The End of Nightwork
About this deal
Pol’s condition of course links to the Kourist/Hoarist conflict and Playfere’s prophecies to the risks of climate change – all interwoven with myriad generational conflicts, …….. but as I implied with my opening remarks the threads don’t form quite the completed tapestry I had hoped for.
But with his condition dormant, Pol and his wife Caroline manage to live an ordinary life in London. Oh, the journey this book and I went on. I loved Booth/Harry! His moral code reminded me of early Dexter... but with less death ;) Harry Booth started stealing at nine to keep a roof over his ailing mother’s head, slipping into luxurious, empty homes at night to find items he could trade for precious cash. When his mother finally succumbed to cancer, he left Chicago—but kept up his nightwork.The End of Nightwork’s apparently discursive style, moving from the mundane to the fantastical with dry humour and piercing observation, masks its clever interweaving of ideas: on how our physical bodies both define and belie who we are, the significance of age in political and social life, the power of cults to mobilise and persuade, how unreliable fragments of memory shape our identity as individuals, families and cultures. Having said that I would not necessarily say that it will be one of the best as I felt that the myriad of adjacent-ish ideas in it failed to completely coalesce by the end in the way that much of the novel seemed to promise. The End of Nightwork is a novel to savour, poignant and quietly devastating. I kept turning it over in my mind after I had finished reading it, and the more I thought about it, the more I saw.
You may change or cancel your subscription or trial at any time online. Simply log into Settings & Account and select "Cancel" on the right-hand side. Aidan Cottrell-Boyce's The End of Nightwork features on the Guardian/Observer's usually highly prescient 10 best new novelists list for 2023. Son of author Frank Cottrell Boyce, he explained to the Guardian that the novel grew out of the “30,000 words of madness” he sent an agent who saw his short fiction in the avant garde quarterly the White Review and asked what else he was writing after they played football together. Nightwork" follows Harry Booth who at age 9 starts stealing to support his mother who is undergoing chemotherapy treatments. When his mother eventually dies, Harry still keeps stealing and breaking into homes hence the title of this book. Harry eventually meets a woman called Miranda and starts to think about a different future, but is threatened by someone who wants to use his skills.This one just wasn't for me :(. I want to feel conflicted about rooting for a morally grey character but I just didn't feel anything for Booth. So of you do like him, then this could be a winner for you!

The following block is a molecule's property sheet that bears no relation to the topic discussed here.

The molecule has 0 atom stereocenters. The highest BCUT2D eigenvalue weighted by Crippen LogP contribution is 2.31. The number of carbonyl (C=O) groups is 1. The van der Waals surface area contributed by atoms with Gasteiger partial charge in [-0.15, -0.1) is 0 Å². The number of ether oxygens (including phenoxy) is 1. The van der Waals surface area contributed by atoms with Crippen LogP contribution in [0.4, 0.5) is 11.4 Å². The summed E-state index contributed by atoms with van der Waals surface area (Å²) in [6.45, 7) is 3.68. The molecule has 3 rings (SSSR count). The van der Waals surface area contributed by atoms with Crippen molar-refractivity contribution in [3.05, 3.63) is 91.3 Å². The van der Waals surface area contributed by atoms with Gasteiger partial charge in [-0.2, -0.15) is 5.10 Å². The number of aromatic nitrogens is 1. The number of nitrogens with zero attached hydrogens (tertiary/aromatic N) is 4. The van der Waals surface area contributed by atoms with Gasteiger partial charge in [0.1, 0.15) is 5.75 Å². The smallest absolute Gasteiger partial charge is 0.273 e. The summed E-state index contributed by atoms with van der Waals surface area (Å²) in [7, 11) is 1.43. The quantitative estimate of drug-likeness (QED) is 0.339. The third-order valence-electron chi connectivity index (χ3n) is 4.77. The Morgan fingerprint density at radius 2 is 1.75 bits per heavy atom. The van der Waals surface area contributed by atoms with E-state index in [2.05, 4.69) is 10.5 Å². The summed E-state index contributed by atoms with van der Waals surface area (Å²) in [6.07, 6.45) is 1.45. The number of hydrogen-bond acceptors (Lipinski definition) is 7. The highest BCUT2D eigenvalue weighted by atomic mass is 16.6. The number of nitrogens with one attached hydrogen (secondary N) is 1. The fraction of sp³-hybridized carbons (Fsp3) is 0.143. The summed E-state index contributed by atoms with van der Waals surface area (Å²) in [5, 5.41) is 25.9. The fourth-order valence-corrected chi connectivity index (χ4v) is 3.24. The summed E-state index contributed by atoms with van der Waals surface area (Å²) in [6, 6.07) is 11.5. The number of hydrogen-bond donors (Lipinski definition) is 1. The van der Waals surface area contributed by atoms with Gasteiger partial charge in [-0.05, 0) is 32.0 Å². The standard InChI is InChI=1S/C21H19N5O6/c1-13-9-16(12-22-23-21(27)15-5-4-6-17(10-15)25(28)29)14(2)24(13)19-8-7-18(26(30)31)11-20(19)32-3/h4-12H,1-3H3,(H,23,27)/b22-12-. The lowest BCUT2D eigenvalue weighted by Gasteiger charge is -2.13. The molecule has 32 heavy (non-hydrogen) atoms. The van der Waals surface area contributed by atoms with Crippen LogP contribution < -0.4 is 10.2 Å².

Forgotten the title or the author of a book? Our BookSleuth is specially designed for you. Visit BookSleuth At the 57% mark it got slightly better because we stayed in one location for a longer period of time, but by that time I just wanted to finish this. However, the plot took an unexpected turn, it was something I’d expect in a rom com. Mantel does something brilliant in this book: identifying the analogy between the prophetic experience – living outside time – and the experience of trauma. Alison Hart – a medium and survivor of childhood abuse – lives between worlds, between the past and the present, between the living and the dead, between the astral plane and Aldershot.
Aidan Cottrell-Boyce's debut novel The End of Nightwork is a witty, deft examination of the body as a site of trauma and change
The End of Nightwork is a satisfyingly odd novel. It is both an urgent grappling with the frightening times we live in and a meditation on what Chaucer called “the woe that is in marriage”. Harry is also just kind of blah. I also wasn't in the mood to root for a thief. I feel like a little bit this was a little of her trying to do another "Roarke" type character for her readers. We all know that Roarke started off stealing as a kid and of course got involved with criminal gangs in Ireland and then New York. Most of the dialogue and circumstances about him I think were supposed to read as thief with heart of gold, but I just kept rolling my eyes. Also Harry does have "relations" with other women in this book so when you get to the whole "heroine" in this one you wonder why it even matters. I will add that I think that most of the books where Nora just follows a "hero" it does not work as well for me, see my review of "Shelter in Place."